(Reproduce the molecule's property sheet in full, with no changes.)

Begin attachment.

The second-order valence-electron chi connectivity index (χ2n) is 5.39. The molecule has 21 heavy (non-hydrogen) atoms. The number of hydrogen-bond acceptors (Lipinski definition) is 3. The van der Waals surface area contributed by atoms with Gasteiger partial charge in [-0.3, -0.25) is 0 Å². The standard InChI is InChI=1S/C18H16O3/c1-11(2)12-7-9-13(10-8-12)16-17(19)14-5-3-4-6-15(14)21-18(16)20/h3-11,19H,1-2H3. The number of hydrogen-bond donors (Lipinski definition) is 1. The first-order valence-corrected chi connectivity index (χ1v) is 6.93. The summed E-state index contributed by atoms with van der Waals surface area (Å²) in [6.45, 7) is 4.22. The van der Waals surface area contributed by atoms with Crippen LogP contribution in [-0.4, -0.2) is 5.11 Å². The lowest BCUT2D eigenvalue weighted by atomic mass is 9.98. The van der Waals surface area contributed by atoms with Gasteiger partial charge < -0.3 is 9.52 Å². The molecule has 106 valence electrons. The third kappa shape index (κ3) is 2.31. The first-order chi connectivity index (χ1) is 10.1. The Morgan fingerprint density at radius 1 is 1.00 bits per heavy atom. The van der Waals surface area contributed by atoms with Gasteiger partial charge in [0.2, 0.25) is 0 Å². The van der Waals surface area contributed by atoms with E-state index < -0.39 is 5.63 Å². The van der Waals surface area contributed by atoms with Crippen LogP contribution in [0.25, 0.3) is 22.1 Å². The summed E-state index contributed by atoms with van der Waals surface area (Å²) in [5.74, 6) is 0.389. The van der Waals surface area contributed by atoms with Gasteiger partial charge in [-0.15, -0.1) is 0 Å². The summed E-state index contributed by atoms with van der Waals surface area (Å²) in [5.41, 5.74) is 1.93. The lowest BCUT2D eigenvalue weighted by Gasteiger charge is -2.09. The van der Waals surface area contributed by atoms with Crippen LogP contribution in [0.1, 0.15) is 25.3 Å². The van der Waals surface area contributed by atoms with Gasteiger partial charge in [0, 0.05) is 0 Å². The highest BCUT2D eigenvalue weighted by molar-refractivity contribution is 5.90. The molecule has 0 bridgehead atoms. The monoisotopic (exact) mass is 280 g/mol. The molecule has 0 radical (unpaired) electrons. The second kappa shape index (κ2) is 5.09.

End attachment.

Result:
The second-order valence-electron chi connectivity index (χ2n) is 5.39. The molecule has 21 heavy (non-hydrogen) atoms. The number of hydrogen-bond acceptors (Lipinski definition) is 3. The van der Waals surface area contributed by atoms with Gasteiger partial charge in [-0.3, -0.25) is 0 Å². The standard InChI is InChI=1S/C18H16O3/c1-11(2)12-7-9-13(10-8-12)16-17(19)14-5-3-4-6-15(14)21-18(16)20/h3-11,19H,1-2H3. The number of hydrogen-bond donors (Lipinski definition) is 1. The first-order valence-corrected chi connectivity index (χ1v) is 6.93. The summed E-state index contributed by atoms with van der Waals surface area (Å²) in [6.45, 7) is 4.22. The van der Waals surface area contributed by atoms with Crippen LogP contribution in [-0.4, -0.2) is 5.11 Å². The lowest BCUT2D eigenvalue weighted by atomic mass is 9.98. The van der Waals surface area contributed by atoms with Gasteiger partial charge < -0.3 is 9.52 Å². The molecule has 106 valence electrons. The third kappa shape index (κ3) is 2.31. The first-order chi connectivity index (χ1) is 10.1. The Morgan fingerprint density at radius 1 is 1.00 bits per heavy atom. The van der Waals surface area contributed by atoms with Gasteiger partial charge in [0.2, 0.25) is 0 Å². The van der Waals surface area contributed by atoms with E-state index < -0.39 is 5.63 Å². The van der Waals surface area contributed by atoms with Crippen LogP contribution in [0.25, 0.3) is 22.1 Å². The summed E-state index contributed by atoms with van der Waals surface area (Å²) in [5.74, 6) is 0.389. The van der Waals surface area contributed by atoms with Gasteiger partial charge in [-0.15, -0.1) is 0 Å². The summed E-state index contributed by atoms with van der Waals surface area (Å²) in [5.41, 5.74) is 1.93. The lowest BCUT2D eigenvalue weighted by Gasteiger charge is -2.09. The van der Waals surface area contributed by atoms with Crippen LogP contribution in [0.1, 0.15) is 25.3 Å². The van der Waals surface area contributed by atoms with Gasteiger partial charge in [0, 0.05) is 0 Å². The highest BCUT2D eigenvalue weighted by molar-refractivity contribution is 5.90. The molecule has 0 bridgehead atoms. The monoisotopic (exact) mass is 280 g/mol. The molecule has 0 radical (unpaired) electrons. The second kappa shape index (κ2) is 5.09.